The movies and movie stars created the impression for EmilyAnn that her own parents had dated at elegant supper clubs like The Rainbow Room or The Stork Club.  Those were the ones mentioned in some movies.  Latin music would play while men and women danced under glittering chandeliers.  Then all the younger people would get into a sporty car and drive over to a juke joint to dance a wild jitterbug to the music of Benny Goodman.  Emily had had enough when these ideas continued as EmilyAnn grew older.  So she sat EmilyAnn down to let her know that the fanciest dance she ever went to before getting married was Senior Prom!  And even though she and Frank danced the Lindy and other popular dances there were none of the extreme movements shown in the movies.  No girl concerned with her reputation in the Italian-American community would dance that aggressively to the point she allowed a boy to pick her up and twirl her all around so that her skirts went flying and her full legs were on view..

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77a-Serrapede Family in America 1947: Emily and Frank go steady


When she was a pre-teen, Emily had a crush on a boy named Danny.  She never revealed his last name or if he reciprocated her affection.  During the preparation of posting (LINK), Uncle Sammy told me the boy was none other than Danny D’Alessadro, the older brother of one of his friends.  As far as he knows Emily kept this crush a secret and did not date Danny.  Uncle Sammy was very surprised when he learned about it from me.  Our Emily Leatrice was good at keeping this under wraps!

Sometime in late 1946 or at a certain point in 1947, Emily met her future fiancé.  In relating the story to EmilyAnn she left out exact dates, time of year and other finer details that provide a definite sense of when this event happened.  There were enough, though, to help place the meeting more clearly in a time span thanks to one detail that Emily always made when relating the story:  her reference to a young actor named Marlon Brando. 

Emily’s main purpose in telling of this story to EmilyAnn from the time she was a little girl was very simple:  have a clear purpose in mind when you are ready to begin dating and always be concerned about your reputation.  “Dating isn’t way to pass the time, it’s a way to meet a future life partner,” Emily said.  She also emphatically maintained that a person’s reputation preceded their arrival on the scene in a small community like the one we lived in.  It was important to be vigilant that it was always a favorable one.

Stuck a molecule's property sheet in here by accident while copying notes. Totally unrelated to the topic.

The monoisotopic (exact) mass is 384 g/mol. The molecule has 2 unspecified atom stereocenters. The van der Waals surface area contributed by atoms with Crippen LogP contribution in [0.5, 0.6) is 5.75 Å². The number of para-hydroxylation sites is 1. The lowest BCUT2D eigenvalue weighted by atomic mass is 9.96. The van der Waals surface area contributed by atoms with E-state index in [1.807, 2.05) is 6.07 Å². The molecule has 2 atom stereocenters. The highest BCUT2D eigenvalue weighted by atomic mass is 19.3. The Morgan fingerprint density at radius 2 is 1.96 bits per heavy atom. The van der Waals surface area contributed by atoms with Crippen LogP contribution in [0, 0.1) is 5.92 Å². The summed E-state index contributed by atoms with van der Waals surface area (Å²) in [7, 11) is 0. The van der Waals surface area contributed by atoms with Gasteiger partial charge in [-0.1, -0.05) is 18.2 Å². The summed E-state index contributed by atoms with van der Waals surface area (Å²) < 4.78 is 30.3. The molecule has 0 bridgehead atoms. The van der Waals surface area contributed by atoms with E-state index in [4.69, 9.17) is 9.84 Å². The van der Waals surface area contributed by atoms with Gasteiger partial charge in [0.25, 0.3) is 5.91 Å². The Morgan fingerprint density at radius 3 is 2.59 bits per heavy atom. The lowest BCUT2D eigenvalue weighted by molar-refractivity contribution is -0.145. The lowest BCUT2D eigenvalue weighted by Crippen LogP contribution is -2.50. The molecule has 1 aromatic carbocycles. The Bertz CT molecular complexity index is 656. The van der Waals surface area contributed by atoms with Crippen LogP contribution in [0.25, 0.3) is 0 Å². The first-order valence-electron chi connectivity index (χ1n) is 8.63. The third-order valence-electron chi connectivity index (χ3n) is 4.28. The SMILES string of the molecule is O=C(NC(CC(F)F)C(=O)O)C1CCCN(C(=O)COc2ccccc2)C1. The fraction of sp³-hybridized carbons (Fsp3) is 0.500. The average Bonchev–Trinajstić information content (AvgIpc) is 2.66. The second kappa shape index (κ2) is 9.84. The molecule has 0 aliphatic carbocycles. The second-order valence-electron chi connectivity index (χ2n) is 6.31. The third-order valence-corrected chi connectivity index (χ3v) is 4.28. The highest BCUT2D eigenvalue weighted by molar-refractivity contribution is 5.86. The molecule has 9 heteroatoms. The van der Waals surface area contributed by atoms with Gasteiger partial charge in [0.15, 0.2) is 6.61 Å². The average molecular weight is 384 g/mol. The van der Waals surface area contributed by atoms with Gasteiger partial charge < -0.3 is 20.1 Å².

In this posting we will analyze the details in the story so we can set it into a time frame.  We’ll also consider a few of the popular trends in teenage lifestyle, fashions and dating during the 1940s and compare them with the way they were expressed in Emily’s life within the Italian-American community of Dyker Heights, Brooklyn, New York.

Relationship Notes

Emily Leatrice Serrapede was the daughter of Sam and Josie Serrapede.  She was born in 1931 and attended Bay Ridge High School.  Emily was Junior (Sammy’s) older sister and EmilyAnn’s Mom.

Alma Rodriguez was a very good friend of Emily’s as she grew up.  She figured in many earlier stories we related about Emily’s pre-teen and Junior High School years.  Research has not turned up any further data on Alma.  We cannot locate her family in the Federal Census records taken of the families on the block where the Emily lived nor in the nearby blocks.

Emily’s future fiancé, Frank, was born in 1927 in Brooklyn.  He grew up in a family of business people.  His parents used the surname of Terry professionally.  This is the surname we will use going forward as a way to avoid confusion with another Sicilian-American family who had the same surname Frank’s father but who were in entirely different line of business and were no relations.  The use of the family’s professional name may facilitate contacts with the descendants of the business associates of Frank’s father.  There is much about the family’s involvement in the import and export business that would help us place later developments in the story arc. 

Whitey was Frank’s best friend who also lived in Brooklyn.  Emily never related what Whitey’s real name was.  He was of Norwegian descent.  Whitey learned how to speak Chinese while stationed in China during WWII.  These are the only details we have about him. 

The boyfriend of Alma Rodriguez was never mentioned by name by either Emily or Frank whenever they discussed how they met.

Family Story:  “I’d like to meet your friend…”

Emily and Alma were walking along 13th Avenue in Dyker Heights, heading up to towards 70th Street.  Alma’s boyfriend was turning the corner of 70th Street and 13th Avenue on the other side.  He waved hello to Alma and Emily as he slowed down a little.  That was when Emily noticed the other boy with him.

Emily turned to Alma and commented that the other boy looked like an exciting new actor that was attracting notice on Broadway.  The actor’s name was Marlon Brando.

Alma started laughing.  She had no idea who Marlon Brando was since she didn’t read the newspaper columns about the stars of stage and screen.  Alma said the boy Emily found attractive was named Frank and asked if she’d like an introduction.

Continue reading “77a-Serrapede Family in America 1947: Emily and Frank go steady”